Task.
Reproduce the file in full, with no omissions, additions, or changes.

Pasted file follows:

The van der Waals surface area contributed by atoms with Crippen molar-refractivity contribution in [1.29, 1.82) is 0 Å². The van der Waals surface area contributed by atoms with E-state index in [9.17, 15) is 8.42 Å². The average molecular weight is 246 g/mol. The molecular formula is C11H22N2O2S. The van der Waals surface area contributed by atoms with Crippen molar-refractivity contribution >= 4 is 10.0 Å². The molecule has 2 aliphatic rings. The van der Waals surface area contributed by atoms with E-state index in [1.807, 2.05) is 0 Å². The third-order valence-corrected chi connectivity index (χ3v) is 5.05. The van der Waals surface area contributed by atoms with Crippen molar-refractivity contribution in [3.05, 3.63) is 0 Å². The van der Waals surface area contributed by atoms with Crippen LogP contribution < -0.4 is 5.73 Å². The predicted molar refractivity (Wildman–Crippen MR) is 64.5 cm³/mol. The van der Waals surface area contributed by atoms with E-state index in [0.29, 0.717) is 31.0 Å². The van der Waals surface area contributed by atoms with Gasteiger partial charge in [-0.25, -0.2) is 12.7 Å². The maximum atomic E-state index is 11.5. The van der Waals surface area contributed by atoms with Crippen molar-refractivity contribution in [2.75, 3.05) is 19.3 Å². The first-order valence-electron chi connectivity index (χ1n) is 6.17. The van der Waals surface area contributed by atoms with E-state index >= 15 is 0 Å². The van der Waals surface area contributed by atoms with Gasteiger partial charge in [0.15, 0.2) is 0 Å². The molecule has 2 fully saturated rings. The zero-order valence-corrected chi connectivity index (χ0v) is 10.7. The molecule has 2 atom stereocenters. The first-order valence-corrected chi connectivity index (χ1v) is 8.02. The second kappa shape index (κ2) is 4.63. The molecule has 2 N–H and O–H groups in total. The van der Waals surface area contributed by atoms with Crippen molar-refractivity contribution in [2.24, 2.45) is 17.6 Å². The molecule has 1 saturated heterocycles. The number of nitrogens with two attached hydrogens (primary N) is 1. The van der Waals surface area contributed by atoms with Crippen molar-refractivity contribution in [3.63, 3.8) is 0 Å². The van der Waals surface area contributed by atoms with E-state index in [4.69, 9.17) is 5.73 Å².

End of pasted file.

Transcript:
The van der Waals surface area contributed by atoms with Crippen molar-refractivity contribution in [1.29, 1.82) is 0 Å². The van der Waals surface area contributed by atoms with E-state index in [9.17, 15) is 8.42 Å². The average molecular weight is 246 g/mol. The molecular formula is C11H22N2O2S. The van der Waals surface area contributed by atoms with Crippen molar-refractivity contribution >= 4 is 10.0 Å². The molecule has 2 aliphatic rings. The van der Waals surface area contributed by atoms with E-state index in [1.807, 2.05) is 0 Å². The third-order valence-corrected chi connectivity index (χ3v) is 5.05. The van der Waals surface area contributed by atoms with Crippen molar-refractivity contribution in [3.05, 3.63) is 0 Å². The van der Waals surface area contributed by atoms with Crippen LogP contribution < -0.4 is 5.73 Å². The predicted molar refractivity (Wildman–Crippen MR) is 64.5 cm³/mol. The van der Waals surface area contributed by atoms with E-state index in [0.29, 0.717) is 31.0 Å². The van der Waals surface area contributed by atoms with Gasteiger partial charge in [-0.25, -0.2) is 12.7 Å². The maximum atomic E-state index is 11.5. The van der Waals surface area contributed by atoms with Crippen molar-refractivity contribution in [2.75, 3.05) is 19.3 Å². The first-order valence-electron chi connectivity index (χ1n) is 6.17. The van der Waals surface area contributed by atoms with E-state index >= 15 is 0 Å². The van der Waals surface area contributed by atoms with Gasteiger partial charge in [0.15, 0.2) is 0 Å². The molecule has 2 fully saturated rings. The zero-order valence-corrected chi connectivity index (χ0v) is 10.7. The molecule has 2 atom stereocenters. The first-order valence-corrected chi connectivity index (χ1v) is 8.02. The second kappa shape index (κ2) is 4.63. The molecule has 2 N–H and O–H groups in total. The van der Waals surface area contributed by atoms with Crippen molar-refractivity contribution in [2.24, 2.45) is 17.6 Å². The molecule has 1 saturated heterocycles. The number of nitrogens with two attached hydrogens (primary N) is 1. The van der Waals surface area contributed by atoms with Crippen molar-refractivity contribution in [3.63, 3.8) is 0 Å². The van der Waals surface area contributed by atoms with E-state index in [4.69, 9.17) is 5.73 Å².